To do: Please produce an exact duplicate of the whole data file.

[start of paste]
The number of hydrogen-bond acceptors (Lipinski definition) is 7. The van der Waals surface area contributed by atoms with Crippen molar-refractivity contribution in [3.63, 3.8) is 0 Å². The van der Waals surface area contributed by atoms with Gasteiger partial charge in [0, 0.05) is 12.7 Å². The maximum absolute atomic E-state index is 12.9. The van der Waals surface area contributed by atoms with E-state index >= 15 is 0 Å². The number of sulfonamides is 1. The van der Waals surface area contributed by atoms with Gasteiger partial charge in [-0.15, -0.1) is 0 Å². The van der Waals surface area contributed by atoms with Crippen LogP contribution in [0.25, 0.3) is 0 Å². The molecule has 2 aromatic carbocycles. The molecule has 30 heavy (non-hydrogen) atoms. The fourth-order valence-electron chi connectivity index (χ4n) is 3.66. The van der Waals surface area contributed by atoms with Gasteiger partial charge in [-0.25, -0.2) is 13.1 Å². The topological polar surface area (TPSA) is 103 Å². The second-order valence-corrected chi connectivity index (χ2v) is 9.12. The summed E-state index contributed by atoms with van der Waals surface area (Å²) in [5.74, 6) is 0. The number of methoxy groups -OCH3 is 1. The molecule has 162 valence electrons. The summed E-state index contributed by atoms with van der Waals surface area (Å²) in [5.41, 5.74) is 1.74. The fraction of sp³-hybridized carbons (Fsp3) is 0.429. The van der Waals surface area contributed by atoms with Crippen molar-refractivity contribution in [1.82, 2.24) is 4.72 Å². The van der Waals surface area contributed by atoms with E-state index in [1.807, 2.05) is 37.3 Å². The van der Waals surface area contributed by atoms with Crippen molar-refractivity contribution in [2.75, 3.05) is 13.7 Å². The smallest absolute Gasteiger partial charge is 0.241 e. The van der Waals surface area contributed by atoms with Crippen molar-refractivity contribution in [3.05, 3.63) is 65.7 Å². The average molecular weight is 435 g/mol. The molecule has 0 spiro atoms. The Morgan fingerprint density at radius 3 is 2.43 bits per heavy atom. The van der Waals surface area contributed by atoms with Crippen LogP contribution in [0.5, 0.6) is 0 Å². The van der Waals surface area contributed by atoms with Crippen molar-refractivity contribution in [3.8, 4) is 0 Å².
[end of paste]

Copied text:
The number of hydrogen-bond acceptors (Lipinski definition) is 7. The van der Waals surface area contributed by atoms with Crippen molar-refractivity contribution in [3.63, 3.8) is 0 Å². The van der Waals surface area contributed by atoms with Gasteiger partial charge in [0, 0.05) is 12.7 Å². The maximum absolute atomic E-state index is 12.9. The van der Waals surface area contributed by atoms with E-state index >= 15 is 0 Å². The number of sulfonamides is 1. The van der Waals surface area contributed by atoms with Gasteiger partial charge in [-0.15, -0.1) is 0 Å². The van der Waals surface area contributed by atoms with Crippen LogP contribution in [0.25, 0.3) is 0 Å². The molecule has 2 aromatic carbocycles. The molecule has 30 heavy (non-hydrogen) atoms. The fourth-order valence-electron chi connectivity index (χ4n) is 3.66. The van der Waals surface area contributed by atoms with Gasteiger partial charge in [-0.25, -0.2) is 13.1 Å². The topological polar surface area (TPSA) is 103 Å². The second-order valence-corrected chi connectivity index (χ2v) is 9.12. The summed E-state index contributed by atoms with van der Waals surface area (Å²) in [5.74, 6) is 0. The number of methoxy groups -OCH3 is 1. The molecule has 162 valence electrons. The summed E-state index contributed by atoms with van der Waals surface area (Å²) in [5.41, 5.74) is 1.74. The fraction of sp³-hybridized carbons (Fsp3) is 0.429. The van der Waals surface area contributed by atoms with Crippen molar-refractivity contribution in [1.82, 2.24) is 4.72 Å². The van der Waals surface area contributed by atoms with E-state index in [1.807, 2.05) is 37.3 Å². The van der Waals surface area contributed by atoms with Crippen molar-refractivity contribution in [2.75, 3.05) is 13.7 Å². The smallest absolute Gasteiger partial charge is 0.241 e. The van der Waals surface area contributed by atoms with Crippen molar-refractivity contribution in [3.05, 3.63) is 65.7 Å². The average molecular weight is 435 g/mol. The molecule has 0 spiro atoms. The Morgan fingerprint density at radius 3 is 2.43 bits per heavy atom. The van der Waals surface area contributed by atoms with Crippen LogP contribution in [0.5, 0.6) is 0 Å². The van der Waals surface area contributed by atoms with Crippen molar-refractivity contribution in [3.8, 4) is 0 Å².